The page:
"Given that Celgard's case in relation to the binder is adequately pleaded and that Celgard has established a real prospect of success in relation to that case, it is not necessary for me to reach a conclusion with respect to Celgard's argument that it has given sufficient particulars of its other trade secrets at this stage. In my opinion, however, the argument has merit. I do not wish in any way to diminish the importance of proper particulars of trade secrets being provided in cases of this nature. What amounts to sufficient particularisation must depend on the circumstances of the individual case, however. Furthermore, a lesser degree of particularisation may be acceptable at the outset of a case than at later stages of the case. Still further, I accept that it is relevant to take into account the claimant's ability to provide further particulars, and the extent to which the claimant has been hampered by obstructiveness, or at least non-cooperation, on the part of the defendant. In the circumstances of the present case, I consider that Celgard has done enough for now, although it will undoubtedly have to give further particulars at a later stage."

Both parties agreed that Regulation (EC) No 864/2007 of the European Parliament and of the Council of 11 July 2007 on the law applicable to non-contractual obligations (Rome II) OJ L 199, 31.7.2007, p. 40–49 governed the choice of law. The judge had accepted Celgard's contention that English law applied because the damage arising from the breach of confidence would have occurred in England.  Shenzhen challenged that finding on the basis that confidential information was intangible property and that the law to be applied was the country where the breach occurred which would be China. Lord Justice Arnold rejected that argument on the grounds that confidential information was not property for the reasons given in Force India Formula One Team Ltd v 1 Malaysia Racing Team SDN BHD and others [2012] RPC 29, [2012] EWHC 616 (Ch). He distinguished all the authorities upon which Shenzhen had relied,  Breaches of confidence were a species of unfair competition and the Regulation recognized that the laws of several countries might apply to such actions and all should be taken into consideration.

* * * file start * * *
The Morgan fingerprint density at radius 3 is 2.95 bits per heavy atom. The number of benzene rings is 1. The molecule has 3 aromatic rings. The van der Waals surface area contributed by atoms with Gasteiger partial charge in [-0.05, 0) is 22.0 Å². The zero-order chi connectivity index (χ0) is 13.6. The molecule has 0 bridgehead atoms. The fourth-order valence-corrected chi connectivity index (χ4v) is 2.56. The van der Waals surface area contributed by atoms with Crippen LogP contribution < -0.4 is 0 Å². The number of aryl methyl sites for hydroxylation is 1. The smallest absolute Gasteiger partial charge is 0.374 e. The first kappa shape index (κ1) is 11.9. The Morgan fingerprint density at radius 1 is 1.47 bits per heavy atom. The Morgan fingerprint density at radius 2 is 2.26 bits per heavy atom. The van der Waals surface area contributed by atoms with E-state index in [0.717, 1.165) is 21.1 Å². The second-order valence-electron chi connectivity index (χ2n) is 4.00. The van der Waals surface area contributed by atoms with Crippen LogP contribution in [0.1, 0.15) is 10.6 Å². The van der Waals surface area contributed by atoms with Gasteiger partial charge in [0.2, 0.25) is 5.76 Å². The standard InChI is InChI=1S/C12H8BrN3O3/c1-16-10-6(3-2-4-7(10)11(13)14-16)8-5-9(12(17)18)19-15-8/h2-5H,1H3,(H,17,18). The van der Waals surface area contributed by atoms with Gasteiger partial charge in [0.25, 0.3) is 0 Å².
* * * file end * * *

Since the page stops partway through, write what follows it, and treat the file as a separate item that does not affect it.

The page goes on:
The finding that English law applied to this dispute had already disposed of one of Shenzhen's objections to the choice of forum.  The other was that Celgard's real complaint was the manufacture in China of battery coatings and separators using Celgard's trade secrets and that the supply of goods to a UK customer was a relatively minor issue.  Shenzhen relied on the Court of Appeal's decision in Re Harrods (Buenos Aires) Ltd [1992] Ch 72 that a dispute has to be viewed in its full context.

Lord Justice Arnold distinguished Harrods.  This was a dispute about whether Celgard's UK market for battery separators has been (or would be, if not restrained) damaged by the importation into, and marketing in, the UK of what are alleged to be infringing goods. Thus the location of the wrongful acts and of the loss, as well as the probable applicability of English law, pointed to England as being the appropriate forum. His lordship also believed that the Supreme Court's subsequent decision in Unwired Planet International Ltd and another r v Huawei Technologies (UK) Co Ltd and another  [2020] UKSC 37 supported Mr Justice Trower in that the Supreme Court had rejected a similar argument on choice of forum.  Shenzhen had tried to distinguish the present case from Unwired Planet on the grounds that patents were territorial whereas trade secrets were not.  In Lord Justice Arnold's view that was irrelevant because Celgard's rights in England were quite distinct from any cause of action it might enjoy in China.

Lords Justices Davis and Popplewell delivered concurring judgments.   The Court of Appeal unanimously dismissed Shenzhen's appeal.

Anyone wishing to discuss this case or the law of trade secrecy generally is welcome to call me on 020 7404 5252 during normal office hours or send me a message through my contact form.